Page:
"One of the main things that concerns school leaders about Ofsted," Hobby explains, "is the quality and consistency of the inspection teams. They tend to not mind a hard judgement as long as it's a fair judgement. But when it feels like a roll of the dice, when inspectors have made up their minds before they come in, it starts to undermine the legitimacy of it.
"Schools don't know what they will be getting; whether it's someone who is genuinely interested and who knows what they are talking about, or whether they will get someone who hasn't taught in many years, or may never have taught in the phase they are looking at."
An NAHT survey of 2,000 of its members reveals some major concerns about the watchdog's performance. Less than 2 per cent of those surveyed believe Ofsted's judgements are free from political interference, while almost 90 per cent said they were unhappy with the negative tone of its recent announcements. Wilshaw's proposed changes to the inspection framework are also proving unpopular, with no-notice inspections and renaming the satisfactory category as "requires improvement" described as "unacceptable" by 73 per cent and 82 per cent of members respectively.
Perhaps more worryingly for Ofsted, there seems to be little faith among school leaders that the watchdog actually raises standards of education. While fewer than 20 per cent of those surveyed said that it "drives improvement" or "helps schools raise standards", 36 per cent said it "solely ensures compliance with basics". Even worse, 32 per cent said that it "makes no contribution to raising standards", while 13 per cent said Ofsted actually prevents schools from improving.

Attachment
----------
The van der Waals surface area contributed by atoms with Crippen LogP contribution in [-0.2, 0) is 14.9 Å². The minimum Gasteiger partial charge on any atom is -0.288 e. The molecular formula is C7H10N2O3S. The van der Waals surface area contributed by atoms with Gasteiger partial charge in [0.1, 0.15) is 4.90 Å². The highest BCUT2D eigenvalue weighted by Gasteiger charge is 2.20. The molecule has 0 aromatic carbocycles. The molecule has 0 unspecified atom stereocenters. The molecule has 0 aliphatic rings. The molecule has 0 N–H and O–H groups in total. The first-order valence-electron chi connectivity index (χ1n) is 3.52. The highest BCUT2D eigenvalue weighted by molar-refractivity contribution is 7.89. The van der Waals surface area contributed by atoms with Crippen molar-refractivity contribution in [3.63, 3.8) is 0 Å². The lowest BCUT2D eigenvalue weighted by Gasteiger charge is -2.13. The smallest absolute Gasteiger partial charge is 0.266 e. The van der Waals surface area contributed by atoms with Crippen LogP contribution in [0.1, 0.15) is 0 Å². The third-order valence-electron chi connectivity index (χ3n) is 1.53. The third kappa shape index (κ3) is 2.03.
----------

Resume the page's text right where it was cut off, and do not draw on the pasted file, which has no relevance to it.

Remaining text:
No-excuses policy runs both ways
Ofsted is bullish about the credentials of its inspectors. An Ofsted inspector said: "Everyone who inspects for Ofsted is highly trained and experienced. Through our quality assurance process, we strive to achieve consistency across our reports while giving inspectors scope to exercise their professional judgement. We are always happy to engage with the NAHT about our work and agree that rigorous performance management is essential in any organisation.
"Last month, we announced our drive to get headteachers more involved in the inspection process by calling on them to undertake a small number of inspections every year and the pilots with the National College for School Leadership will start next month."
Hobby, however, paints a less rosy picture. "I feel Ofsted is too complacent. They (the inspectors) constantly say they don't get many complaints, that heads say (inspection is) a positive experience, but they investigate their own complaints. Sir Michael Wilshaw has talked about a zero-tolerance, no-excuses policy on schools. He needs to apply the same standards to his own inspection teams as well. You need to get your own house in order before you go around tearing down other people's.
"We actually believe in inspection. It's a really important part of the school system. But it should be good inspection. Therefore, we need to hold the inspectors to account as well. School View is going to allow us to get some real figures for the first time - credible figures, about what it feels like to be inspected."
While official statistics on how schools have fared under the new framework have not yet been published, the NAHT believes that a disproportionate number are being classed as failing.
In Staffordshire, the numbers of schools issued a notice to improve since January has doubled to four, while the number in special measures has more than trebled to 14.
A separate analysis by The Times last month revealed that, nationally, 56 schools were rated inadequate in March, compared with none in the same month in 2011.
Even taking into account Ofsted's sharper focus on visiting struggling schools, Hobby says that the results are "absolutely unprecedented". "There would seem to have been a massive rise in the number of schools in a category, often completely out of the blue."